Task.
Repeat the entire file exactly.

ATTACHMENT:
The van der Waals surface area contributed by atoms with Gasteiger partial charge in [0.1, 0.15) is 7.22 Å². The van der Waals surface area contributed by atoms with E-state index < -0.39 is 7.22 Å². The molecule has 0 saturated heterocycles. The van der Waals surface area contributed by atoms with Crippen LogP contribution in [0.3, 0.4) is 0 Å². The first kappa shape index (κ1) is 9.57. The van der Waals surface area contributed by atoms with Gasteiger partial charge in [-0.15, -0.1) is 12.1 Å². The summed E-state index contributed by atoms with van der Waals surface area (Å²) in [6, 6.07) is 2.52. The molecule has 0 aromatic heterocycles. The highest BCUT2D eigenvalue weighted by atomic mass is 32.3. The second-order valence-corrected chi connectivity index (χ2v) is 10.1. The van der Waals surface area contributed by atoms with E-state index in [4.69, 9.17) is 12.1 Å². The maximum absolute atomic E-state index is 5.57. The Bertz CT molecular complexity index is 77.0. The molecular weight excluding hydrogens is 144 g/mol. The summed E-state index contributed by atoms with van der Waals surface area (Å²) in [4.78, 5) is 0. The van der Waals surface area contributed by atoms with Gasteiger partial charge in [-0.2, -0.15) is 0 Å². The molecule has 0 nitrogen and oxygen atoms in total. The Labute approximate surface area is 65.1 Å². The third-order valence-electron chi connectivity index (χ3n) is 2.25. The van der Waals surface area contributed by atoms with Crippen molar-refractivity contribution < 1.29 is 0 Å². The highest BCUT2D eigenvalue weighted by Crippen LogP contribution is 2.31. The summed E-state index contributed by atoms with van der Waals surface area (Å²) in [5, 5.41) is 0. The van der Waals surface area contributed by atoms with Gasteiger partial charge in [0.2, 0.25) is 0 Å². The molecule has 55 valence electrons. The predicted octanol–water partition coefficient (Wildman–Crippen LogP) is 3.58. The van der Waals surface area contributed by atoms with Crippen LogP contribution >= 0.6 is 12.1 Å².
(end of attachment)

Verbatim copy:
The van der Waals surface area contributed by atoms with Gasteiger partial charge in [0.1, 0.15) is 7.22 Å². The van der Waals surface area contributed by atoms with E-state index < -0.39 is 7.22 Å². The molecule has 0 saturated heterocycles. The van der Waals surface area contributed by atoms with Crippen LogP contribution in [0.3, 0.4) is 0 Å². The first kappa shape index (κ1) is 9.57. The van der Waals surface area contributed by atoms with Gasteiger partial charge in [-0.15, -0.1) is 12.1 Å². The summed E-state index contributed by atoms with van der Waals surface area (Å²) in [6, 6.07) is 2.52. The molecule has 0 aromatic heterocycles. The highest BCUT2D eigenvalue weighted by atomic mass is 32.3. The second-order valence-corrected chi connectivity index (χ2v) is 10.1. The van der Waals surface area contributed by atoms with E-state index in [4.69, 9.17) is 12.1 Å². The maximum absolute atomic E-state index is 5.57. The Bertz CT molecular complexity index is 77.0. The molecular weight excluding hydrogens is 144 g/mol. The summed E-state index contributed by atoms with van der Waals surface area (Å²) in [4.78, 5) is 0. The van der Waals surface area contributed by atoms with Gasteiger partial charge in [-0.2, -0.15) is 0 Å². The molecule has 0 nitrogen and oxygen atoms in total. The Labute approximate surface area is 65.1 Å². The third-order valence-electron chi connectivity index (χ3n) is 2.25. The van der Waals surface area contributed by atoms with Crippen molar-refractivity contribution < 1.29 is 0 Å². The highest BCUT2D eigenvalue weighted by Crippen LogP contribution is 2.31. The summed E-state index contributed by atoms with van der Waals surface area (Å²) in [5, 5.41) is 0. The van der Waals surface area contributed by atoms with Gasteiger partial charge in [0.2, 0.25) is 0 Å². The molecule has 55 valence electrons. The predicted octanol–water partition coefficient (Wildman–Crippen LogP) is 3.58. The van der Waals surface area contributed by atoms with Crippen LogP contribution >= 0.6 is 12.1 Å².